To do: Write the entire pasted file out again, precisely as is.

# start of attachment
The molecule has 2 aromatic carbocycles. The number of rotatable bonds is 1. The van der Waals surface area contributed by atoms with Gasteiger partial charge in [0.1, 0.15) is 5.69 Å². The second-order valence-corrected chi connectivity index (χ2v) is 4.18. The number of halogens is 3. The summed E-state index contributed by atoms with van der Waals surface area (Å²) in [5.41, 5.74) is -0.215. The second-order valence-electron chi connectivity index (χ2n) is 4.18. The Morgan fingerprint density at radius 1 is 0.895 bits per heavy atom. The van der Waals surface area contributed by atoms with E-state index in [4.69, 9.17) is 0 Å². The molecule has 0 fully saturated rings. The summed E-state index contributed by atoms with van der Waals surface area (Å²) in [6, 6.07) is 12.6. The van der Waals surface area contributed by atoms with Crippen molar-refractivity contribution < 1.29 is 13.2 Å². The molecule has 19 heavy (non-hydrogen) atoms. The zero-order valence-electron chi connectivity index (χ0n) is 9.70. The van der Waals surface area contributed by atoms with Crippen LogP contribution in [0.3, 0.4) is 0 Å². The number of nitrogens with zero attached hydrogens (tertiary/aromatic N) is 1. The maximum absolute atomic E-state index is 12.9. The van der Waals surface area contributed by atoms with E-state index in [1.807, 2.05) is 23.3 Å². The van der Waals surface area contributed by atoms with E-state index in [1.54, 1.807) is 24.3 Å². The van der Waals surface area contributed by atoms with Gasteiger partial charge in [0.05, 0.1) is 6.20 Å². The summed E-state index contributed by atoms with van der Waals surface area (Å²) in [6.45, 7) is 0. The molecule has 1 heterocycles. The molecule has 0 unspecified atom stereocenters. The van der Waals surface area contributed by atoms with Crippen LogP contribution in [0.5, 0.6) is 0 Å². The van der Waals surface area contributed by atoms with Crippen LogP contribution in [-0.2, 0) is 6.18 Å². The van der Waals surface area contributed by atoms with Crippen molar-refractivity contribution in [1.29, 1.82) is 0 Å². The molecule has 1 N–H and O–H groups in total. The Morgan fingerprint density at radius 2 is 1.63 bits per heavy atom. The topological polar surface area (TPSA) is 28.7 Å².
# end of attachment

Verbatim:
The molecule has 2 aromatic carbocycles. The number of rotatable bonds is 1. The van der Waals surface area contributed by atoms with Gasteiger partial charge in [0.1, 0.15) is 5.69 Å². The second-order valence-corrected chi connectivity index (χ2v) is 4.18. The number of halogens is 3. The summed E-state index contributed by atoms with van der Waals surface area (Å²) in [5.41, 5.74) is -0.215. The second-order valence-electron chi connectivity index (χ2n) is 4.18. The Morgan fingerprint density at radius 1 is 0.895 bits per heavy atom. The van der Waals surface area contributed by atoms with E-state index in [4.69, 9.17) is 0 Å². The molecule has 0 fully saturated rings. The summed E-state index contributed by atoms with van der Waals surface area (Å²) in [6, 6.07) is 12.6. The van der Waals surface area contributed by atoms with Crippen molar-refractivity contribution < 1.29 is 13.2 Å². The molecule has 19 heavy (non-hydrogen) atoms. The zero-order valence-electron chi connectivity index (χ0n) is 9.70. The van der Waals surface area contributed by atoms with Crippen LogP contribution in [0.3, 0.4) is 0 Å². The number of nitrogens with zero attached hydrogens (tertiary/aromatic N) is 1. The maximum absolute atomic E-state index is 12.9. The van der Waals surface area contributed by atoms with E-state index in [1.807, 2.05) is 23.3 Å². The van der Waals surface area contributed by atoms with E-state index in [1.54, 1.807) is 24.3 Å². The van der Waals surface area contributed by atoms with Gasteiger partial charge in [0.05, 0.1) is 6.20 Å². The summed E-state index contributed by atoms with van der Waals surface area (Å²) in [6.45, 7) is 0. The molecule has 1 heterocycles. The molecule has 0 unspecified atom stereocenters. The van der Waals surface area contributed by atoms with Crippen LogP contribution in [0.5, 0.6) is 0 Å². The van der Waals surface area contributed by atoms with Crippen LogP contribution in [-0.2, 0) is 6.18 Å². The van der Waals surface area contributed by atoms with Crippen molar-refractivity contribution in [1.29, 1.82) is 0 Å². The molecule has 1 N–H and O–H groups in total. The Morgan fingerprint density at radius 2 is 1.63 bits per heavy atom. The topological polar surface area (TPSA) is 28.7 Å².